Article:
Estimated Taxes must be paid as you earn or receive income during the year, either through withholding or estimated tax payments using Form 1040-ES.
Estimated Taxes is the method used to pay tax on income that is not subject to withholding. This includes income from self-employment, interest, dividends, alimony, rent, gains from the sale of assets, prizes, and awards. You also may have to pay estimated taxes if the amount of income tax being withheld from your salary, pension, or other income is not enough.
Estimated taxes are used to pay both income tax and self-employment tax, as well as other taxes and amounts reported on your tax return. If you do not pay enough through withholding or estimated tax payments, you may be charged a penalty. If you do not pay enough by the due date of each payment period you may be charged a penalty even if you are due a refund when you file your tax return.
Who Must Estimate?
If you had a tax liability for last year, you may have to pay estimated tax for this year.
You must pay estimated taxes for years if both of the following apply.
- You expect to owe at least $1,000 in tax for 2011 after subtracting your withholding and credits.
- You expect your withholding and credits to be less than the smaller of;
- 90% of the tax to be shown on your 2011 tax return, or
- 100% of the tax shown on your 2010 tax return. Your 2010 tax return must cover all 12 months.
Sole proprietors, partners, and S corporation shareholders
You generally must make estimated payments if you expect to owe tax of $1,000 or more when you file your return. Use Form 1040-ES, for Individuals, to figure and pay your estimated tax. For additional information, refer to Publication 505, Tax Withholding, and Estimated Tax.
You generally must make estimated tax payments for your corporation if you expect it to owe a tax of $500 or more when you file its return. Use Form 1120-W, Estimated Tax for Corporations (PDF), to figure the estimated tax. You must deposit the payments. For additional information, refer to Publication 542, Corporations.
Who Does Not Have to Pay Estimated Payments?
If you receive salaries and wages, you can avoid having to pay estimated payments by asking your employer to take more tax out of your earnings. To do this, file a new Form W-4 with your employer. There is a special line on Form W-4 for you to enter the additional amount you want your employer to withhold.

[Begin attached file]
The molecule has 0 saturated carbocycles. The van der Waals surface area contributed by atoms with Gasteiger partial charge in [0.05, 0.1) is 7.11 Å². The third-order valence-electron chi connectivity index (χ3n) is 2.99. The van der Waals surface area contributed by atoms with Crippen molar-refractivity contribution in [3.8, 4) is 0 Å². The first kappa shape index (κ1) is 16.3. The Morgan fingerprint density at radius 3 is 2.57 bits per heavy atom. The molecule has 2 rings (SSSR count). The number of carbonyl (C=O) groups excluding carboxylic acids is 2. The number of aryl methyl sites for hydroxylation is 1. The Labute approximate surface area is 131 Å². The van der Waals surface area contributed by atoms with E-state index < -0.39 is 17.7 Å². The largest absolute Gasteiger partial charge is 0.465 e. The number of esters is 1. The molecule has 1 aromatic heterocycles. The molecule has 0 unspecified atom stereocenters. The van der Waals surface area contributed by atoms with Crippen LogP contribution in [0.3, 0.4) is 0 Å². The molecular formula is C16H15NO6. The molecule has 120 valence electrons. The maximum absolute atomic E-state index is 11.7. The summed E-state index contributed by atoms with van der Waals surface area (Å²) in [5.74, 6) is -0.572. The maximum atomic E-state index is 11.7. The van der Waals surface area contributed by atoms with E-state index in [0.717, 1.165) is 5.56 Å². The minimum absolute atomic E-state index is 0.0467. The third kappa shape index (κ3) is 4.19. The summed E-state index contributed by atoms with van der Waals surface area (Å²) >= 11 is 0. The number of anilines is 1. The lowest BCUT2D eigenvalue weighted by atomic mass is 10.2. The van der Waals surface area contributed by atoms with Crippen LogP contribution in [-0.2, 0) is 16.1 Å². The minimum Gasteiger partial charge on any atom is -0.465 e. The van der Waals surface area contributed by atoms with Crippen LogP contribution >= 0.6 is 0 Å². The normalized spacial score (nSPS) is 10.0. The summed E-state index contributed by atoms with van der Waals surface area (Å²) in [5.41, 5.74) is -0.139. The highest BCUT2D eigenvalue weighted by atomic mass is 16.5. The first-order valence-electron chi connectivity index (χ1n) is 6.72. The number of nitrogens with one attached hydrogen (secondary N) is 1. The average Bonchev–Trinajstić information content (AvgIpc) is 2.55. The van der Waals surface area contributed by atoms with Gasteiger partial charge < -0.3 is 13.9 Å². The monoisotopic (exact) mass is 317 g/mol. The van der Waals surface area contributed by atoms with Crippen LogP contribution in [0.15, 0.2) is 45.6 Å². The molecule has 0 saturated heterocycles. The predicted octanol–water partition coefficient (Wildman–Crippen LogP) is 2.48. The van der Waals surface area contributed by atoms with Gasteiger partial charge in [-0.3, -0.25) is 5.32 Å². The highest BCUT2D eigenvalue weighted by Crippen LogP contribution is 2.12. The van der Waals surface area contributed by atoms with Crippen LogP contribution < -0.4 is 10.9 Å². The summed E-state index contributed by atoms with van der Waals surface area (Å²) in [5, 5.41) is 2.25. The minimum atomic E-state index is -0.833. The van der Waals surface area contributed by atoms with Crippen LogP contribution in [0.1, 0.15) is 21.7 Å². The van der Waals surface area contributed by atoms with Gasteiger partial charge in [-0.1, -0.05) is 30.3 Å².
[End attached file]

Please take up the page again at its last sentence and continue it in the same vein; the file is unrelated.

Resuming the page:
Estimated Payments not required
You do not have to pay estimated tax for 2009 if you meet all three of the following conditions.
- You have no tax liability for last year
- You were a US citizen or resident for the whole year
- Your current year’s tax year covered a 12-month period
- You had no tax liability for last year if your total tax was zero or you did not have to file an income tax return. For additional information on how to figure your estimated tax, refer to Publication 505, Tax Withholding.
Estimated tax requirements are different for farmers and fishermen. Publication 505, Tax Withholding and Estimated Tax provide more information about these special estimated tax rules.
How to Figure Estimated Payments?
To figure your estimated tax, you must figure your expected adjusted gross income, taxable income, taxes, deductions, and credits for the year.
When figuring your current year estimate, it may be helpful to use your income, deductions, and credits for the prior year as a starting point. Use your prior year federal tax return as a guide. You can use the worksheet in Form 1040-ES to figure your estimated tax. If you estimated your earnings too high, simply complete another Form 1040-ES worksheet to refigure your estimated tax for the next quarter. If you estimated your earnings too low, again complete another Form 1040-ES worksheet to recalculate your estimated taxes for the next quarter. You want to estimate your income as close as you can to avoid penalties.
You must adjust both for changes in your own situation and for recent changes in the tax law.
When to Pay Estimated Taxes
For tax purposes, the year is divided into four payment periods. Each period has a specific payment due date. If you do not pay enough tax by the due date of each of the payment periods, you may be charged a penalty even if you are due a refund when you file your income tax return.
Using the EFTPS system is the easiest way to pay your federal taxes for individuals as well as businesses. Make ALL your federal tax payments including federal tax deposits (FTDs), installment agreement, and estimated tax payments using Electronic Federal Tax Payment System (EFTPS). If it is easier to pay your estimated taxes weekly, bi-weekly, monthly, etc. you can if you have paid enough in by the end of the quarter. Using EFTPS, you can access a history of your payments, so you know how much and when you made your estimated tax payments.